Millions of people have taken DNA tests. Many have taken them not as much to connect with DNA relatives but to find out their ethnic origins. However, this is still a relatively new and developing field. Any ethnicity results now are expected to change as the science improves. They are not expected to be 100% correct right now. Earlier I wrote in DNA Testing, What Do My Origin Percentages Mean? that most geneticists believe ethnicity through DNA can be defined at the continent level pretty well, but not as well within a continent.
One of those smaller, sub-continent regions in DNA ethnicity estimates is Scandinavia. Scandinavia generally includes Norway, Sweden, and Denmark. Many people with British ancestry see Scandinavian ancestry in their DNA origin results. Ancestry blogs has an article AncestryDNA – The Viking in the room. This article showing the genetic Scandinavian ancestry distribution across Great Britain and Ireland (specifically the average percent predicted Scandinavian), which peaks around the East Midlands at 13.5%. The article shows two major migrations that involved Scandinavians settling in Great Britain, the Anglo-Saxon migration around 400 AD and the Danish Viking migration starting in 876 AD. These help explain the Scandinavian component of Great British DNA. But remember to be cautious. DNA tests are still just giving estimates of British versus Scandinavian DNA.
Recently I received the DNA results for two family members who are Scandinavian. One is Norwegian, with all great-grandparents from Norway. The other is Swedish, with all great-grandparents from Sweden. One would guess that they both would be around 100% Scandinavian. Here are their origin results, as reported by FamilyTreeDNA:
- Scandinavia 55%
- British Isles 29%
- Finland and Northern Siberia 14%
- Eastern Middle East 2%
- 87% Scandinavia
- 8% Finland and Northern Siberia
- 2% Central Asia
- 1% Southern Europe
- 1% Northeast Asia
The first interesting result is the “British Isles” component of the Norwegian’s DNA. Noted above, history records migration from Scandinavia to the British Isles, but not significant migration the other way. It is more likely some of his distant cousins from Scandinavia settled in Great Britain, and are considered “British Isles.” Perhaps part of the “British Isles” origin as it is defined now is in fact still significantly “Scandinavian.” The Swedish individual shows none of this British Isles component. Likely people from the current-day Norwegian area would have had better access to Great Britian than the Swedish.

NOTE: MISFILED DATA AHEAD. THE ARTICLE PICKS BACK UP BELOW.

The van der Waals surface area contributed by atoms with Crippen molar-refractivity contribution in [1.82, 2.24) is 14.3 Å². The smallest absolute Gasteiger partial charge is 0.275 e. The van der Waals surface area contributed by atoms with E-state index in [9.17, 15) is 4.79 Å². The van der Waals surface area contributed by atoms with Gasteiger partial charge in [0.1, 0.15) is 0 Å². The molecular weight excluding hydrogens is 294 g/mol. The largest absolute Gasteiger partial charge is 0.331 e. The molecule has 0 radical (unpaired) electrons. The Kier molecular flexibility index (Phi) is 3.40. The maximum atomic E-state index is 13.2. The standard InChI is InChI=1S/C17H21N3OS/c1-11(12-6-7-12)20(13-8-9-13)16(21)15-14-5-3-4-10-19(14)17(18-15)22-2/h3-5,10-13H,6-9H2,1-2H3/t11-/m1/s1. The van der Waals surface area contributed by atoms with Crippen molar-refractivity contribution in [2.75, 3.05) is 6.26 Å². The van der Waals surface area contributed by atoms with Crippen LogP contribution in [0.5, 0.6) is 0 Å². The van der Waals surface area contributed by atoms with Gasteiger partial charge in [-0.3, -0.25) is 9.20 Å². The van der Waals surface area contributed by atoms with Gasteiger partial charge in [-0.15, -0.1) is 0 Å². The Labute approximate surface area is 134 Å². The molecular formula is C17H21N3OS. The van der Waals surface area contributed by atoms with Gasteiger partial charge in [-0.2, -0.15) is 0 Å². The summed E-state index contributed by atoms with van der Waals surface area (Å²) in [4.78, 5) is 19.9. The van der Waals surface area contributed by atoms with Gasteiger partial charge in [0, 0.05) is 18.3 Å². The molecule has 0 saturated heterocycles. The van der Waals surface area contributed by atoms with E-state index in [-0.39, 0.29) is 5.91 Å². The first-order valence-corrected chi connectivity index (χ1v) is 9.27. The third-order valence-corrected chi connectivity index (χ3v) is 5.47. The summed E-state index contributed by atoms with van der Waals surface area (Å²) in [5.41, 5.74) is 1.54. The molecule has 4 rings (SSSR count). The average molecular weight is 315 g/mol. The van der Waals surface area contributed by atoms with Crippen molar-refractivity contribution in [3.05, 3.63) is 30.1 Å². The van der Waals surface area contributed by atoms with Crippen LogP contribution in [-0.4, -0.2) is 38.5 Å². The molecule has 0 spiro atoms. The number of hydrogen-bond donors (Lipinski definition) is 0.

Both individuals have a Finland and Northern Siberia component. The Norwegian individual is from a more Northern area, so it makes sense that that person would have a more significant contribution from Finland and Northern Siberia.
The Swedish individual has a Southern Europe component, which according to the write-up from FamilyTreeDNA includes some of the settlers of Sweden, which were generally replaced. The Norwegian individual had no component from this area.
Both individuals have additional contributions from areas outside of Europe. The Norwegian from Eastern Middle East, around Jordan. The Swedish individual from Central Asia, around Afghanistan, and Northeast Asia, a large area including Japan and the area north of Afghanistan. Since geneticists believe we can distinguish DNA signatures between continents pretty well, it is likely there is something to these results from far-off lands. This map shows the extent of Viking Expansion. The Scandinavians traveled to many areas around Europe and even further. It is reasonable to think that people from some of those places could have contributed to their DNA.
Of course as the models and algorithms improve, these numbers are expected to change. But it is interesting to see how a person who has all great-grandparents from the same area of Norway or Sweden could have diverse, non-Scandinavian results. Perhaps testing more Norwegian individuals would help better distinguish Scandinavian versus British Isles origins. I am particularly interested to see how future integration of ancient DNA in the algorithms may affect these results.
UPDATE: FamilyTreeDNA released the next revision of DNA origin estimates on April 6, 2017. The changes are discussed in Revised Ethnic Origins at FamilyTreeDNA.
3 thoughts on “DNA Origins: Analyzing Results of two Scandinavians, Norwegian and Swedish”
[…] I wrote about two individuals who took FamilyTreeDNA tests in DNA Origins: Analyzing Results of two Scandinavians, Norwegian and Swedish. Let’s compare their new and previous […]
Three grandparents from Denmark, one from Norway, yet the dna results were 63% Great Britain and only 33% Scandinavian. Could this possibly have resulted from slaves/thralls being brought from the British Isles back to Norway and Denmark during the Viking era (800-1200) and eventually integrating into the population?
Your case illustrates again how difficult it is to distinguish between Great Britain and Scandinavian populations. (I assume there are no known close British ancestors.) The results say that 63% of your DNA most closely matches a sample population (probably with grandparents from the same location) in current Great Britain, and 33% most closely matches a sample population (again probably with grandparents from the same location) in current Scandinavia.
Could some of your ancestors be slaves from Great Britain? Some could have been. According to this article on the history of Viking society from the University of Oslo:
perhaps about 10% of the population were slaves.
I would not conclude that your results imply you had slave ancestors. Especially with Danish ancestry, considering that, as the Ancestry article says, some of the Anglo-Saxon tribes who populated Great Britain were from modern-day Denmark. But it is certainly possible.